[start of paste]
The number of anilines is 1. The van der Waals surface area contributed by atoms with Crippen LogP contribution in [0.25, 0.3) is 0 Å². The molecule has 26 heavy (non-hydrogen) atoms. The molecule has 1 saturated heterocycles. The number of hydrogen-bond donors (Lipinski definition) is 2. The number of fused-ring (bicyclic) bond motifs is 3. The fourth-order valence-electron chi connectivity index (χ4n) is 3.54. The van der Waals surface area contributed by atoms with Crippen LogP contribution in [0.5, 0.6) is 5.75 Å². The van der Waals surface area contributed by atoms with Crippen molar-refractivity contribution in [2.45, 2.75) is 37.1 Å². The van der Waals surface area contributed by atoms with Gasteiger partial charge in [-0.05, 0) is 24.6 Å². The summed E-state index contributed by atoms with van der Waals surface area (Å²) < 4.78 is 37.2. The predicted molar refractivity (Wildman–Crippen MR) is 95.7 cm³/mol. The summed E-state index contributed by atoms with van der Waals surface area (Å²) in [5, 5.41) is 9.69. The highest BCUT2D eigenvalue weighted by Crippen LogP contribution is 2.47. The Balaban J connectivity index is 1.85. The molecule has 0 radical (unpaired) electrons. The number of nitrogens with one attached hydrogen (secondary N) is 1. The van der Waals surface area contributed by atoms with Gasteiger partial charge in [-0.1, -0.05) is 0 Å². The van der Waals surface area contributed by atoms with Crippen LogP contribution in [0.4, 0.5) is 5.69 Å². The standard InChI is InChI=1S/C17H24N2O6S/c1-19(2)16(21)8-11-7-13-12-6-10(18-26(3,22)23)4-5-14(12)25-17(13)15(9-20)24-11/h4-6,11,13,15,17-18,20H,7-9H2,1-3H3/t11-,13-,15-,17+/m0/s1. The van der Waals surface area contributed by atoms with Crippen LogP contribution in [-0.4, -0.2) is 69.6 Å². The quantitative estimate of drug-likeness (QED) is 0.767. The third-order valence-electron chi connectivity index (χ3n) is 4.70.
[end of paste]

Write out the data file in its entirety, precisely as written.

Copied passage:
The number of anilines is 1. The van der Waals surface area contributed by atoms with Crippen LogP contribution in [0.25, 0.3) is 0 Å². The molecule has 26 heavy (non-hydrogen) atoms. The molecule has 1 saturated heterocycles. The number of hydrogen-bond donors (Lipinski definition) is 2. The number of fused-ring (bicyclic) bond motifs is 3. The fourth-order valence-electron chi connectivity index (χ4n) is 3.54. The van der Waals surface area contributed by atoms with Crippen LogP contribution in [0.5, 0.6) is 5.75 Å². The van der Waals surface area contributed by atoms with Crippen molar-refractivity contribution in [2.45, 2.75) is 37.1 Å². The van der Waals surface area contributed by atoms with Gasteiger partial charge in [-0.05, 0) is 24.6 Å². The summed E-state index contributed by atoms with van der Waals surface area (Å²) < 4.78 is 37.2. The predicted molar refractivity (Wildman–Crippen MR) is 95.7 cm³/mol. The summed E-state index contributed by atoms with van der Waals surface area (Å²) in [5, 5.41) is 9.69. The highest BCUT2D eigenvalue weighted by Crippen LogP contribution is 2.47. The Balaban J connectivity index is 1.85. The molecule has 0 radical (unpaired) electrons. The number of nitrogens with one attached hydrogen (secondary N) is 1. The van der Waals surface area contributed by atoms with Gasteiger partial charge in [-0.1, -0.05) is 0 Å². The van der Waals surface area contributed by atoms with Crippen LogP contribution in [0.4, 0.5) is 5.69 Å². The standard InChI is InChI=1S/C17H24N2O6S/c1-19(2)16(21)8-11-7-13-12-6-10(18-26(3,22)23)4-5-14(12)25-17(13)15(9-20)24-11/h4-6,11,13,15,17-18,20H,7-9H2,1-3H3/t11-,13-,15-,17+/m0/s1. The van der Waals surface area contributed by atoms with Crippen LogP contribution in [-0.4, -0.2) is 69.6 Å². The quantitative estimate of drug-likeness (QED) is 0.767. The third-order valence-electron chi connectivity index (χ3n) is 4.70.